The “uncanny valley” is a characteristic dip in emotional response that happens when we encounter an entity that is almost, but not quite, human. It was first hypothesised in 1970 by Japanese roboticist Masahiro Mori who identified that as robots became more human-like, people would find them to be more acceptable and appealing than their mechanical counterparts.
But this only held true to up a point. When they were close to, but not quite, human, people developed a sense of unease and discomfort. If human-likeness increased beyond this point, and the became very close to human, the emotional response returned to being positive.
It is this distinctive dip in the relationship between human-likeness and emotional response that is called the uncanny valley. Anything with a highly human-like appearance can be subject to the uncanny valley effect, but the most common examples are androids, computer game characters and life-like dolls.
However, not all near-human robots are eerie, and the perception of eeriness varies from person to person. So what evidence exists for the effect and what properties of near-humans might make us feel so uncomfortable?
Since 1970, the uncanny valley effect has been explored from many perspectives, from the practical interest of roboticists to theoretical approaches from philosophers and experimental studies conducted by psychologists. Research started in earnest from 2005, when Karl MacDorman and Takashi Minato translated Mori’s original paper into English. Interest in the area has since expanded quickly: so far, 510 academic papers reference the effect in 2015, compared to just 35 in 2004.
Although the effect is easy to describe, and feels intuitively “right” when looking at some examples of human-like agents such as reborn dolls or game characters, it is notoriously difficult to research such a circular and subjective concept. Academics are even engaged in an active debate as to whether the uncanny valley exists at all – Jari Kätsyri and colleagues recently reviewed the evidence and drew the conclusion that the effect remains elusive.
Either way, the debate has not yet been won – although perhaps the most compelling evidence for the existence of the uncanny valley has just been published. Maya Mathur and David Reichling studied 80 real-world robots and found a clear valley effect in how much people liked and were willing to trust them.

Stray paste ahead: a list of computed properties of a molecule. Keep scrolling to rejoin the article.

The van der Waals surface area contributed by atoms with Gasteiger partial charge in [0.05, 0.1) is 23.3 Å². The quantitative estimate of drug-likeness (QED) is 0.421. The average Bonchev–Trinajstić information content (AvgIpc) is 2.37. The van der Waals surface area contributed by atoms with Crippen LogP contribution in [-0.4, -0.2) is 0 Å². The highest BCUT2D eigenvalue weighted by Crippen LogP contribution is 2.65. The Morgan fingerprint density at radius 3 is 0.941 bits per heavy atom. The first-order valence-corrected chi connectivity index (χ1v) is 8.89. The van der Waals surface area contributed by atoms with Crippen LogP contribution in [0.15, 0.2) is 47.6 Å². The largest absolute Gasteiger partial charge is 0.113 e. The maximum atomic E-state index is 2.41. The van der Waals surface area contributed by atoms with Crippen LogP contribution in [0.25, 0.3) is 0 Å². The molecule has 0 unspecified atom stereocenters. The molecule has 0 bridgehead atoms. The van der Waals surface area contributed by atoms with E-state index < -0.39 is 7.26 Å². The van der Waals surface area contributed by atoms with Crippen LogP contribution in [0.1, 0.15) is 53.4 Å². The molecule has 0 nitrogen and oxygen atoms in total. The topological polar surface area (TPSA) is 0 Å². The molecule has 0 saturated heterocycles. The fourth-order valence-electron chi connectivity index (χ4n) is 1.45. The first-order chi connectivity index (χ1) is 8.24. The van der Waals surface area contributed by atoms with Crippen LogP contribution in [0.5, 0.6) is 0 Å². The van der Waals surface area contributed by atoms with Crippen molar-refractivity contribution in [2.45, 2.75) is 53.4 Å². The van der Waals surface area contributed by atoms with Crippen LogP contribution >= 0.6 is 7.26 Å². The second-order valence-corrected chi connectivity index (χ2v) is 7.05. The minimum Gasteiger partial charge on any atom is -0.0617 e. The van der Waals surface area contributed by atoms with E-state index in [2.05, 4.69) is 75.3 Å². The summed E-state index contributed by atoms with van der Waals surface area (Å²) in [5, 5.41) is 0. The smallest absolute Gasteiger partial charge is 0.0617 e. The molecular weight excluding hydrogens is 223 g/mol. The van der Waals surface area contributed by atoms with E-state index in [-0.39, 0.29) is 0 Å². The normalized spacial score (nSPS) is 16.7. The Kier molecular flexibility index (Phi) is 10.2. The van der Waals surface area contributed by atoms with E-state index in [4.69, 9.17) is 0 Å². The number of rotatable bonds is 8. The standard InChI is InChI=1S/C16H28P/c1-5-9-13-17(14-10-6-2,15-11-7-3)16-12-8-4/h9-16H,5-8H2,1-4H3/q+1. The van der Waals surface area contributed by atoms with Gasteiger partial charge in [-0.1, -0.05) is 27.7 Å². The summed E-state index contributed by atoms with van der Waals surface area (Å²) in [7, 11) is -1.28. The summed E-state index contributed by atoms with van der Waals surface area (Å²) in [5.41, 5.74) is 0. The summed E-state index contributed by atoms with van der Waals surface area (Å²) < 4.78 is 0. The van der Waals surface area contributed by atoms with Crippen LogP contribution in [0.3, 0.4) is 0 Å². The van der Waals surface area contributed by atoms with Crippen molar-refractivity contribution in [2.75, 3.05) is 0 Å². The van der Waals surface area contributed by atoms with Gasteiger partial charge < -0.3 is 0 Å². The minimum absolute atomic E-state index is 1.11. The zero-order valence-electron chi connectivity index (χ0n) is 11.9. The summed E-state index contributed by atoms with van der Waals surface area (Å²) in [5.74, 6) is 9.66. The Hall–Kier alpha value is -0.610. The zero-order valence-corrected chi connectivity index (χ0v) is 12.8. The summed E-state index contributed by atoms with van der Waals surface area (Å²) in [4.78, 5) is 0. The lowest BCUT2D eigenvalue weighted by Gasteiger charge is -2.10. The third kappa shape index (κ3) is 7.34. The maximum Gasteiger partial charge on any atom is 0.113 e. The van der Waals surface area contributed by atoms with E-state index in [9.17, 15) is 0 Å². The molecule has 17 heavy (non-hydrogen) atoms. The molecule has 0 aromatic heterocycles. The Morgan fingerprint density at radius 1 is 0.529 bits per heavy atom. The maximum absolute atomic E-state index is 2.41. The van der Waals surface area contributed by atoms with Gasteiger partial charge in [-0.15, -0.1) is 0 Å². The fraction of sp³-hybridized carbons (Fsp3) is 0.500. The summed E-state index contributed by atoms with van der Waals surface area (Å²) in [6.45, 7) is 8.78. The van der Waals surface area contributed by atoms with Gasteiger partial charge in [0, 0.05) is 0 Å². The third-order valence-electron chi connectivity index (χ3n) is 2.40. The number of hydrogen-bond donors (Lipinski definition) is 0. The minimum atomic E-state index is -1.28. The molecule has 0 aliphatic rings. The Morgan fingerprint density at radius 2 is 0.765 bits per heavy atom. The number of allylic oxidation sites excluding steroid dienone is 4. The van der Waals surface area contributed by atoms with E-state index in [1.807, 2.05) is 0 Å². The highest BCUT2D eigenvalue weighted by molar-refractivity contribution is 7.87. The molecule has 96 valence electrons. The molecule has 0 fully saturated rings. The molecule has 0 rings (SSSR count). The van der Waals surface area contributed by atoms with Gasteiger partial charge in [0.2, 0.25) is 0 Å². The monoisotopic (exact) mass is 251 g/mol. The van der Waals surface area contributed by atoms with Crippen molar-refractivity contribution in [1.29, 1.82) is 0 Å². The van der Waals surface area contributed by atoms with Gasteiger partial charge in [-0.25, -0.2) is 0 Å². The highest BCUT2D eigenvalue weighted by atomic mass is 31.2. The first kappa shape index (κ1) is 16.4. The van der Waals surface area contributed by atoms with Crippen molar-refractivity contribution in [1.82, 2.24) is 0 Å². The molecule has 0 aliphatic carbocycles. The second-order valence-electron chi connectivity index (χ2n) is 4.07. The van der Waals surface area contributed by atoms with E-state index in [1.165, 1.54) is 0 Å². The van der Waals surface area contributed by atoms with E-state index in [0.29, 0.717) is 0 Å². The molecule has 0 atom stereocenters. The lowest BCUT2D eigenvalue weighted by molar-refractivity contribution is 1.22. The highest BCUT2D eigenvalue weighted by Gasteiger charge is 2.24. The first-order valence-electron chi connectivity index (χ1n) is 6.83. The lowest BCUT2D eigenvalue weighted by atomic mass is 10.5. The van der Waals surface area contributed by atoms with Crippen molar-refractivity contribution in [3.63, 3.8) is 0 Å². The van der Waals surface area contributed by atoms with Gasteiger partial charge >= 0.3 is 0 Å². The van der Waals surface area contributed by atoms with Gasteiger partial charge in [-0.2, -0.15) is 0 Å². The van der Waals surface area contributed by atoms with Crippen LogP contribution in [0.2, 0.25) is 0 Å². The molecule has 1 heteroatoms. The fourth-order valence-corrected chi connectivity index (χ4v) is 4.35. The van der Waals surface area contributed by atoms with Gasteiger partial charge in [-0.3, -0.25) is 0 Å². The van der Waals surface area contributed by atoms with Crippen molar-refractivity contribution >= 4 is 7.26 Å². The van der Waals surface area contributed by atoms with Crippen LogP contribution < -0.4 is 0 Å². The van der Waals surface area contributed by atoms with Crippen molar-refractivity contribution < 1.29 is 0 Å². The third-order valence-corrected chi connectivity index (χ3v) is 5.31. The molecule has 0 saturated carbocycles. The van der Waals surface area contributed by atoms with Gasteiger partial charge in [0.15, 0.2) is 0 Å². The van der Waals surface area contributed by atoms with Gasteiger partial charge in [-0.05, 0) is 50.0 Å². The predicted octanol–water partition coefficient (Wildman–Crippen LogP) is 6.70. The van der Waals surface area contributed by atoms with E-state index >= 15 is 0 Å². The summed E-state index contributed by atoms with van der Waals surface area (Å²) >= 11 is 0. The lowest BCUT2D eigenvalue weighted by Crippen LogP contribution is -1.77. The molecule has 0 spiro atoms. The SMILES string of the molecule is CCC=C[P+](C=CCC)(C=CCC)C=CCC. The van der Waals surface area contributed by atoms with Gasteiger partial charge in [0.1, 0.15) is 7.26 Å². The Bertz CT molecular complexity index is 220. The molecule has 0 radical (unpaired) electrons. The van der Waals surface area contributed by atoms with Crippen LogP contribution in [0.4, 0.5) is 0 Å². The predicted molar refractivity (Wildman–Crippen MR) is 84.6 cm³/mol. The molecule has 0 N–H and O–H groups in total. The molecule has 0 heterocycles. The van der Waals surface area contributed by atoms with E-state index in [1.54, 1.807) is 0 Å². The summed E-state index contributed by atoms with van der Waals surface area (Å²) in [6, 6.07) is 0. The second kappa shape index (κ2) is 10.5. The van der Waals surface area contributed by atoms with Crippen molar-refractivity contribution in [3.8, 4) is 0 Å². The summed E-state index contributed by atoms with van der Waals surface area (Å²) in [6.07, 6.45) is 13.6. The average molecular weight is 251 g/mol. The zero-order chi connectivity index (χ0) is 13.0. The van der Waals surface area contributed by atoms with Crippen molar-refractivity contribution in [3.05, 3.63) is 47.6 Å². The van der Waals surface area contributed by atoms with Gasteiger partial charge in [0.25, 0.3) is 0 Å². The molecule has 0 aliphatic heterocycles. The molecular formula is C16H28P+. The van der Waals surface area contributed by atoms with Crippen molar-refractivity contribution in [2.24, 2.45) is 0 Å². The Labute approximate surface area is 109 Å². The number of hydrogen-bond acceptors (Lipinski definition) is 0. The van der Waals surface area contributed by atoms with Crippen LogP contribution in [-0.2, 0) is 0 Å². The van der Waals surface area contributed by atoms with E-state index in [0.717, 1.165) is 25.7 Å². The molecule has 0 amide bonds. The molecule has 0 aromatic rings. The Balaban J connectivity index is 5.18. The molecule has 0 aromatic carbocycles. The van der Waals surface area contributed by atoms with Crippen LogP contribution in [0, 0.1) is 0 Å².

Their data showed the classic rise-dip-rise that Mori originally predicted. This was found with the original robots and also with CGI images built to systematically vary in human likeness. The challenge now is to explain just why this might be happening. I have been researching in this area since 2006, and my own review of the literature found at least seven explanations – but at the moment there are three theories that seem particularly promising.
Top three theories
First, the uncanny valley might occur at the boundary where something moves from one category to another, in this case, between non-human and human. Christine Looser and Thalia Wheatley looked at mannequin faces that were morphed into human faces and found a valley at the point where the inanimate face started to look alive.
Second, the presence of a valley may hinge on whether we’re able to believe that near-human entities possess a mind like we do. A study by Kurt Gray and Daniel Wegner found that robots were only unnerving when people thought that they had the ability to sense and experience things, and robots that did not seem to posses a mind were not frightening.
A final compelling area for future research is that the uncanny valley occurs because of mismatches between aspects of the robot’s appearance and/or behaviour. Angela Tinwell’s work has looked at many types of mismatch, including speech synchronisation, speech speed and facial expressions. In one 2013 study, near-human agents that reacted to a startling noise by showing surprise in the lower part of their face (not the upper part) were found to be particularly eerie. This study suggested that this may be even be reminiscent of the pattern of expressive behaviour exhibited by humans with psychopathic traits.
My latest research has built on Tinwell’s findings and looked at responses to faces with different emotional expressions shown in the eyes and the rest of the face. I found that the eeriest combinations were those where happy faces were paired with fearful or angry eyes, possibly suggesting the agent was trying to suppress an unpleasant emotion.
Android science progresses rapidly, and is creating increasingly more realistic robots. The uncanny valley would not exist if a robot was indistinguishable from a human, because there would no longer be a relative dip in emotional response.
One theory, that of an uncanny wall, suggests that it will always be possible to tell artificial from human because as robots become more realistic, we will also become more sensitive and will always be able to tell that something is not right.
However, we’re certainly not there yet, and we could eventually find that the uncanny valley effect was an artefact of this particular period in the history of artificial humans, when representations were clearly distinguishable from human. For some, not being able to distinguish between robots and humans, for example, may throw up problems beyond being creepy. Speaking as a researcher of the uncanny valley, I plan to enjoy its sense of subtle eeriness while it lasts.